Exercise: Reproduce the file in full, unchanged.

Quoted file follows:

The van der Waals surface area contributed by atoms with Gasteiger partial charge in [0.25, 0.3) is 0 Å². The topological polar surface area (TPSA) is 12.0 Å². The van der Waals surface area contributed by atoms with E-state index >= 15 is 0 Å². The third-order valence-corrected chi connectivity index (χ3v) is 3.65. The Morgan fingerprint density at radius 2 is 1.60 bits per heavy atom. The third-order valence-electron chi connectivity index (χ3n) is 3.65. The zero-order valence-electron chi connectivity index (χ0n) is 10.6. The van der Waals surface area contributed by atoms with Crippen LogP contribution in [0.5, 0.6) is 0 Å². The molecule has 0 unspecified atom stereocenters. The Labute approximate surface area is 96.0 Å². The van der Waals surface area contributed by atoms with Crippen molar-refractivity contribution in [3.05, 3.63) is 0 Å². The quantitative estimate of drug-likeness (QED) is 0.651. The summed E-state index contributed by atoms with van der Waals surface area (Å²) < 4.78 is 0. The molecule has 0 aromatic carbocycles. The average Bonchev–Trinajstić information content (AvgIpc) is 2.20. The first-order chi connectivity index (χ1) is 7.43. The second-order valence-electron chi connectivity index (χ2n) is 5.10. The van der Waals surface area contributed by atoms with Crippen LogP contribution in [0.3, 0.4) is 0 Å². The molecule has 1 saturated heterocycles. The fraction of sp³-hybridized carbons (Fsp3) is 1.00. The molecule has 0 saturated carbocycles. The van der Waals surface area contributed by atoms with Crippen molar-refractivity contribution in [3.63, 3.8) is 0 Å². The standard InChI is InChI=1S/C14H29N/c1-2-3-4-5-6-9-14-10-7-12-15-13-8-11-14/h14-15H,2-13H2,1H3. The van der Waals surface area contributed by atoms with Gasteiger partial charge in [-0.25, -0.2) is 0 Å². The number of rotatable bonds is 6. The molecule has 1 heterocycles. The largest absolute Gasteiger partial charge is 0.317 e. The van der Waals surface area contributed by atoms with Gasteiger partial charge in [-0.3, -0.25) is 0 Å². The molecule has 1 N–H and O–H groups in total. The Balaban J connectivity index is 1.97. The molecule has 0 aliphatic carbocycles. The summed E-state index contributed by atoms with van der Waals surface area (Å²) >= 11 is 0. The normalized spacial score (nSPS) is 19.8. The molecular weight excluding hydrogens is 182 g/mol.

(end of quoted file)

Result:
The van der Waals surface area contributed by atoms with Gasteiger partial charge in [0.25, 0.3) is 0 Å². The topological polar surface area (TPSA) is 12.0 Å². The van der Waals surface area contributed by atoms with E-state index >= 15 is 0 Å². The third-order valence-corrected chi connectivity index (χ3v) is 3.65. The Morgan fingerprint density at radius 2 is 1.60 bits per heavy atom. The third-order valence-electron chi connectivity index (χ3n) is 3.65. The zero-order valence-electron chi connectivity index (χ0n) is 10.6. The van der Waals surface area contributed by atoms with Crippen LogP contribution in [0.5, 0.6) is 0 Å². The molecule has 0 unspecified atom stereocenters. The Labute approximate surface area is 96.0 Å². The van der Waals surface area contributed by atoms with Crippen molar-refractivity contribution in [3.05, 3.63) is 0 Å². The quantitative estimate of drug-likeness (QED) is 0.651. The summed E-state index contributed by atoms with van der Waals surface area (Å²) < 4.78 is 0. The molecule has 0 aromatic carbocycles. The average Bonchev–Trinajstić information content (AvgIpc) is 2.20. The first-order chi connectivity index (χ1) is 7.43. The second-order valence-electron chi connectivity index (χ2n) is 5.10. The van der Waals surface area contributed by atoms with Crippen LogP contribution in [0.3, 0.4) is 0 Å². The molecule has 1 saturated heterocycles. The fraction of sp³-hybridized carbons (Fsp3) is 1.00. The molecule has 0 saturated carbocycles. The van der Waals surface area contributed by atoms with Crippen molar-refractivity contribution in [3.63, 3.8) is 0 Å². The standard InChI is InChI=1S/C14H29N/c1-2-3-4-5-6-9-14-10-7-12-15-13-8-11-14/h14-15H,2-13H2,1H3. The van der Waals surface area contributed by atoms with Gasteiger partial charge in [-0.25, -0.2) is 0 Å². The number of rotatable bonds is 6. The molecule has 1 heterocycles. The largest absolute Gasteiger partial charge is 0.317 e. The van der Waals surface area contributed by atoms with Gasteiger partial charge in [-0.3, -0.25) is 0 Å². The molecule has 1 N–H and O–H groups in total. The Balaban J connectivity index is 1.97. The molecule has 0 aliphatic carbocycles. The summed E-state index contributed by atoms with van der Waals surface area (Å²) >= 11 is 0. The normalized spacial score (nSPS) is 19.8. The molecular weight excluding hydrogens is 182 g/mol.